deadlymonkey

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She was found partially at fault in the Mcdonald's case.  In that case the jury found McDonalds has a causal disregard for the safety of their product by ignoring hundreds of other coffee related injuries.


Back to the Starbucks case, no she doesn't have a case.  Ice is a presumed ingredient in Iced drinks.  Furthermore, Starbucks will modify the recipe per your request at no charge.  If she wants an iced Coffee without ice, they will make that.

GuitarStv

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But you've got to admit a sane person would know better than to place a cup of coffee, deliberately served hot, between their legs and THEN remove the lid, causing the top of the cup to no longer resist the squeezing force applied by her legs. Good grief. What was her IQ? 40? I'm sorry she was burned and sorry that they chose McDonald's. (Ew.)

What you're describing isn't what happened.  She didn't squeeze it between her legs and some dribbled out.  McDonalds had more than 700 other cases of people being injured because of the temperature that they were serving coffee.

I enjoy hot coffee, and on occasion have spilled it on myself after making some.  It happens.  Even when your IQ is above 40.  It certainly shouldn't require skin grafts afterwards.

Allen Farlow

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Right, GuitarStv, she wasn't squeezing it with her legs: 'She had the cup between her knees while removing the lid to add cream and sugar when the cup tipped over and spilled the entire contents on her lap.' https://www.caoc.org/?pg=facts

Gee, why did the cup tip over? Maybe because the seat wasn't a solid, flat surface?

I'm a red panda

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Right, GuitarStv, she wasn't squeezing it with her legs: 'She had the cup between her knees while removing the lid to add cream and sugar when the cup tipped over and spilled the entire contents on her lap.' https://www.caoc.org/?pg=facts

Gee, why did the cup tip over? Maybe because the seat wasn't a solid, flat surface?

And that's why the jury found her to be 20% at fault.

I have spilled hot coffee on myself many times. I have never suffered 3rd degree burns.  McDonalds was partially at fault.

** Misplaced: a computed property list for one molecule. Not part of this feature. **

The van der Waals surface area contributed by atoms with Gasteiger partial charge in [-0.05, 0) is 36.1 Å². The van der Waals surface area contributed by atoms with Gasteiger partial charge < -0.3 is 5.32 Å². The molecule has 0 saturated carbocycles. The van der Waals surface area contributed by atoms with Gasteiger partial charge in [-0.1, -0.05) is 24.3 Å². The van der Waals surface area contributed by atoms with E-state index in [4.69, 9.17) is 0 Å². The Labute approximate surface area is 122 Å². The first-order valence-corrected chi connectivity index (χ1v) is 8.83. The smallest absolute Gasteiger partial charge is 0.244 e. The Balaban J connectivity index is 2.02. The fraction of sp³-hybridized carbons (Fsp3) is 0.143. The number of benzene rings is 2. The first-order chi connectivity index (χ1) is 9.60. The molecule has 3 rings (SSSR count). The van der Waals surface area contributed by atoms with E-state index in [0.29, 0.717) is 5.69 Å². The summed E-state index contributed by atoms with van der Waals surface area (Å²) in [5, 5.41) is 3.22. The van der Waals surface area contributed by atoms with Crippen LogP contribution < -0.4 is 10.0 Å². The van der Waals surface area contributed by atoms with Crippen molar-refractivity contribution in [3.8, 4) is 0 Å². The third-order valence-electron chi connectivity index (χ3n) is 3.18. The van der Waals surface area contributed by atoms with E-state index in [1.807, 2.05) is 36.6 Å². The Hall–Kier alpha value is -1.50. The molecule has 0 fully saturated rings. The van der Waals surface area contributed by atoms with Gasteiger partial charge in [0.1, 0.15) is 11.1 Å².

Gin1984

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I'd love to say she doesn't have a case but then there was that old woman who dropped her hot coffee in her lap at the McDonald's drive thru and ended up a millionaire... lawyers will figure out how to turn this 'ice' case into a big deal and some crazy judge will probably see their point. I wouldn't be surprised.
Except in the hot coffee case McDonald's had been told to decrease the temperature to "safe" levels and did not.  And the woman got third degree burns because McDonald's did not adhere to the safe standard.

Metric Mouse

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I'd love to say she doesn't have a case but then there was that old woman who dropped her hot coffee in her lap at the McDonald's drive thru and ended up a millionaire... lawyers will figure out how to turn this 'ice' case into a big deal and some crazy judge will probably see their point. I wouldn't be surprised.
Except in the hot coffee case McDonald's had been told to decrease the temperature to "safe" levels and did not.  And the woman got third degree burns because McDonald's did not adhere to the safe standard.

So many people obviously have never dealt with 3rd degree burns... They clearly have no concept of the level of tissue damage involved. This is why the lady was awarded money - the jury had the facts, and not just the "Woman spills coffee, sues MickyDees" headlines.

LeRainDrop

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My wife told me about this over the weekend, and my summary was basically, "She's suing because the default recipe isn't to her personal preference? Why doesn't she just ask for less ice?"